Taxes 2023: Tips for Dealing with Unemployment Benefits – AOL | NutSocia

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If you received unemployment benefit in 2022, you must state it on your tax return. It might seem like a cruel trick to some, but if you lose your job and successfully file for unemployment, you usually have to pay taxes on the money you receive.

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If you still don’t have a job by the time you file your taxes, it can be difficult to raise the money to pay your taxes. So plan ahead as much as you can once you get your benefits. As the 2023 tax deadline approaches, here’s what you need to know about unemployment benefits and taxes.

Benefits are taxable nationwide

From the point of view of the federal government, your unemployment benefit corresponds to your wages. Unemployment benefits are funded through taxes paid by employers.

If this money is paid to an unemployed person, it is intended to replace wages. Unemployment benefits are therefore considered a form of income and are subject to federal income tax in the same way as your ordinary paycheck.

However, you can take a break from your state taxes

The unfortunate truth is that most states actually tax unemployment benefits, as does the federal government. However, some states have no income tax, which means your unemployment benefit will also go untaxed. Some other states simply choose not to tax unemployment benefits, while others only tax a portion of them.

Alaska, for example, has no state tax and therefore does not tax unemployment benefits. But even though Alabama has a state income tax, unemployment benefits go untaxed. Indiana taxes unemployment benefits, but a portion can be deducted.

You must contact your tax advisor or your state tax authority to determine which law applies in your state.

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You can withhold some taxes

To avoid nasty tax surprises, you can choose to withhold taxes from your unemployment insurance. If you choose to do so, federal law allows you to withhold 10% of your unemployment compensation to cover part or all of your taxes.

It’s important to note that if you choose to withhold tax from your check, you should file Form W-4V with the agency paying your benefits, not the IRS. Another option is to pay quarterly estimated taxes, just like a self-employed person.

Locate your Form 1099-G

To ensure you pay the correct amount of tax, look for a 1099-G in the mail from your state tax agency. Typically, tax forms such as 1099-G are mailed on or about January 31 of the year after the benefits are received. Field 1 on the 1099-G shows the total unemployment compensation paid to you, which you must report on your taxes.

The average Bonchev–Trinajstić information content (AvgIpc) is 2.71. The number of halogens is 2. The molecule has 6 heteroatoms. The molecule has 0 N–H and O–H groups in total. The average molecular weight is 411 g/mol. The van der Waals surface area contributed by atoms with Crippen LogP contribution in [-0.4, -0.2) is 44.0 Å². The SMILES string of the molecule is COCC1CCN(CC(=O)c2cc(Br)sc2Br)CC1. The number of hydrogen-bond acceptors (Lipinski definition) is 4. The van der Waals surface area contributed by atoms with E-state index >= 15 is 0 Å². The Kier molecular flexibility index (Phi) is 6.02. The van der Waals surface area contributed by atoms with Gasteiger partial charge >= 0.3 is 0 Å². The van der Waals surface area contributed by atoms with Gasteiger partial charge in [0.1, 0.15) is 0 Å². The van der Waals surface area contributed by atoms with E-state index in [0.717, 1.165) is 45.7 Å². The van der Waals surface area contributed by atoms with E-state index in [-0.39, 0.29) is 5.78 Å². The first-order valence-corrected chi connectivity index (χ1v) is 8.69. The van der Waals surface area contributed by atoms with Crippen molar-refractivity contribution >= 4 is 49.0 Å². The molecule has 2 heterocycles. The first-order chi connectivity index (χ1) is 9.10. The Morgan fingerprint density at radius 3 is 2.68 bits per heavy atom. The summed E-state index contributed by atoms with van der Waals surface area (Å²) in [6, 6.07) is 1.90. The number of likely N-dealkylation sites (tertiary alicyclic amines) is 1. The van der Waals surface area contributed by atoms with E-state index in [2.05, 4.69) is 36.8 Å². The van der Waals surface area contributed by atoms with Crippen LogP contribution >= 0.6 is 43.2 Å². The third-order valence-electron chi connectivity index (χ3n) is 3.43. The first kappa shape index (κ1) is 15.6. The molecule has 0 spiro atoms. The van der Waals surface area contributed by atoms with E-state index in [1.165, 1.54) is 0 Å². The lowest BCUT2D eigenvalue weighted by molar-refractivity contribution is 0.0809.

Note that in some states, like California, your entire unemployment benefit program is accessible online. That means you can log into a state-run website and access all of your unemployment benefit information, including tax forms like your 1099-G. Check with your state if you can get electronic copies of your 1099-G, especially if you haven’t received it in the mail by February.

Note: things have changed since 2020

When the devastating first effects of the 2020 coronavirus caused many businesses to close their doors, the unemployment rate skyrocketed. Many Americans who have never been unemployed before have had to apply for unemployment benefits for the first time.

If you were one of the many Americans who received unemployment benefits in 2020, it’s important to know that taxation on unemployment benefits was suspended for that year only. Special laws allowed Americans to exempt up to $10,200 of their unemployment benefits from taxation.

However, this policy was not extended to 2021. For tax year 2022 and for the foreseeable future, unemployment benefit taxation has returned.

The final result

With tax season ramping up, it’s time to get all your paperwork in order, especially if you received unemployment benefits in 2022. Locate Form 1099-G by mail or electronic delivery and be prepared to pay taxes on your unemployment benefits as if they were regular income.

Make sure you owe state taxes on these payments as well.

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This article originally appeared on Taxes 2023: Tips on Handling Unemployment Benefits

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